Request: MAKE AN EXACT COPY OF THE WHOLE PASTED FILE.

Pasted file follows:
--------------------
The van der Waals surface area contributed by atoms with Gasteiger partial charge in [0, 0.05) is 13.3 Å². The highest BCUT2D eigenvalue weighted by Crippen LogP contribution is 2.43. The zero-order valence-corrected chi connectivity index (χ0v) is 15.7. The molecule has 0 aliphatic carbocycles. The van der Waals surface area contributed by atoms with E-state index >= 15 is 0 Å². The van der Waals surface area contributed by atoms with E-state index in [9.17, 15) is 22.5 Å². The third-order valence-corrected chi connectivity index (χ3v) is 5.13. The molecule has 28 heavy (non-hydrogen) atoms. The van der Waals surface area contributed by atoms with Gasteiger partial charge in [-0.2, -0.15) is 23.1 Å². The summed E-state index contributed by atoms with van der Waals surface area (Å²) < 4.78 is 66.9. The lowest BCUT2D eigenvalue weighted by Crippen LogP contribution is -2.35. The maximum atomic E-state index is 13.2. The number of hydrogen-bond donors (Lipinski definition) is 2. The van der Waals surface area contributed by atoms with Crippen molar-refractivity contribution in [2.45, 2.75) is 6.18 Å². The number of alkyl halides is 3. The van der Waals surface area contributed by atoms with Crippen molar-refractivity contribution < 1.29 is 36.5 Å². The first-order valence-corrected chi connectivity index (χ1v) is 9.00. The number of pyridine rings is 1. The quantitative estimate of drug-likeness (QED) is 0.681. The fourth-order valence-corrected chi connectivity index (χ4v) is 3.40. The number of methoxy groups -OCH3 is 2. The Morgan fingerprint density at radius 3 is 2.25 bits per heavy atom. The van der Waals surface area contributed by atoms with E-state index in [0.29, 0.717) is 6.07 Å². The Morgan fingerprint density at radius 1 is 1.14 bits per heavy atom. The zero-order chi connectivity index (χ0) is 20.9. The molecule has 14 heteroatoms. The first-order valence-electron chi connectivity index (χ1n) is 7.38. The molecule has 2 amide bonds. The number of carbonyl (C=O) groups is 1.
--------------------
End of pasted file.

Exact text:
The van der Waals surface area contributed by atoms with Gasteiger partial charge in [0, 0.05) is 13.3 Å². The highest BCUT2D eigenvalue weighted by Crippen LogP contribution is 2.43. The zero-order valence-corrected chi connectivity index (χ0v) is 15.7. The molecule has 0 aliphatic carbocycles. The van der Waals surface area contributed by atoms with E-state index >= 15 is 0 Å². The van der Waals surface area contributed by atoms with E-state index in [9.17, 15) is 22.5 Å². The third-order valence-corrected chi connectivity index (χ3v) is 5.13. The molecule has 28 heavy (non-hydrogen) atoms. The van der Waals surface area contributed by atoms with Gasteiger partial charge in [-0.2, -0.15) is 23.1 Å². The summed E-state index contributed by atoms with van der Waals surface area (Å²) < 4.78 is 66.9. The lowest BCUT2D eigenvalue weighted by Crippen LogP contribution is -2.35. The maximum atomic E-state index is 13.2. The number of hydrogen-bond donors (Lipinski definition) is 2. The van der Waals surface area contributed by atoms with Crippen molar-refractivity contribution in [2.45, 2.75) is 6.18 Å². The number of alkyl halides is 3. The van der Waals surface area contributed by atoms with Crippen molar-refractivity contribution < 1.29 is 36.5 Å². The first-order valence-corrected chi connectivity index (χ1v) is 9.00. The number of pyridine rings is 1. The quantitative estimate of drug-likeness (QED) is 0.681. The fourth-order valence-corrected chi connectivity index (χ4v) is 3.40. The number of methoxy groups -OCH3 is 2. The Morgan fingerprint density at radius 3 is 2.25 bits per heavy atom. The van der Waals surface area contributed by atoms with E-state index in [0.29, 0.717) is 6.07 Å². The Morgan fingerprint density at radius 1 is 1.14 bits per heavy atom. The zero-order chi connectivity index (χ0) is 20.9. The molecule has 14 heteroatoms. The first-order valence-electron chi connectivity index (χ1n) is 7.38. The molecule has 2 amide bonds. The number of carbonyl (C=O) groups is 1.